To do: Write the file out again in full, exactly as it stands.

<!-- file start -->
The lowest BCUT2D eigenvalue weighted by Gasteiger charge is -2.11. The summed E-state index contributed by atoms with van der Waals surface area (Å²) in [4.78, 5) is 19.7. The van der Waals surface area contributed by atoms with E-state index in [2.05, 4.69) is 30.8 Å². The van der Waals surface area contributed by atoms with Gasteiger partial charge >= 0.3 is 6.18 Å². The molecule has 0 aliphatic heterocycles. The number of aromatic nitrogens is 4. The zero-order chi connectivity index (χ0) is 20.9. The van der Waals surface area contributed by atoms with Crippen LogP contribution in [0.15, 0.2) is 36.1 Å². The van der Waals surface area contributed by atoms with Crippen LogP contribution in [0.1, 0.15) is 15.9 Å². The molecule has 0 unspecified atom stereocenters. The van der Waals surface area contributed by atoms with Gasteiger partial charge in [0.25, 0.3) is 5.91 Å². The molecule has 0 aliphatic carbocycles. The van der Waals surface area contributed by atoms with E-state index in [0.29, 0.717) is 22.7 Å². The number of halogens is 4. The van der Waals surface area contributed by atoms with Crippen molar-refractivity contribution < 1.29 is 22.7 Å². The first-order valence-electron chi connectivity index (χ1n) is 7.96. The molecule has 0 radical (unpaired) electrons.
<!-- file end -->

The lowest BCUT2D eigenvalue weighted by Gasteiger charge is -2.11. The summed E-state index contributed by atoms with van der Waals surface area (Å²) in [4.78, 5) is 19.7. The van der Waals surface area contributed by atoms with E-state index in [2.05, 4.69) is 30.8 Å². The van der Waals surface area contributed by atoms with Gasteiger partial charge >= 0.3 is 6.18 Å². The molecule has 0 aliphatic heterocycles. The number of aromatic nitrogens is 4. The zero-order chi connectivity index (χ0) is 20.9. The van der Waals surface area contributed by atoms with Crippen LogP contribution in [0.15, 0.2) is 36.1 Å². The van der Waals surface area contributed by atoms with Crippen LogP contribution in [0.1, 0.15) is 15.9 Å². The molecule has 0 unspecified atom stereocenters. The van der Waals surface area contributed by atoms with Gasteiger partial charge in [0.25, 0.3) is 5.91 Å². The molecule has 0 aliphatic carbocycles. The van der Waals surface area contributed by atoms with E-state index in [0.29, 0.717) is 22.7 Å². The number of halogens is 4. The van der Waals surface area contributed by atoms with Crippen molar-refractivity contribution < 1.29 is 22.7 Å². The first-order valence-electron chi connectivity index (χ1n) is 7.96. The molecule has 0 radical (unpaired) electrons.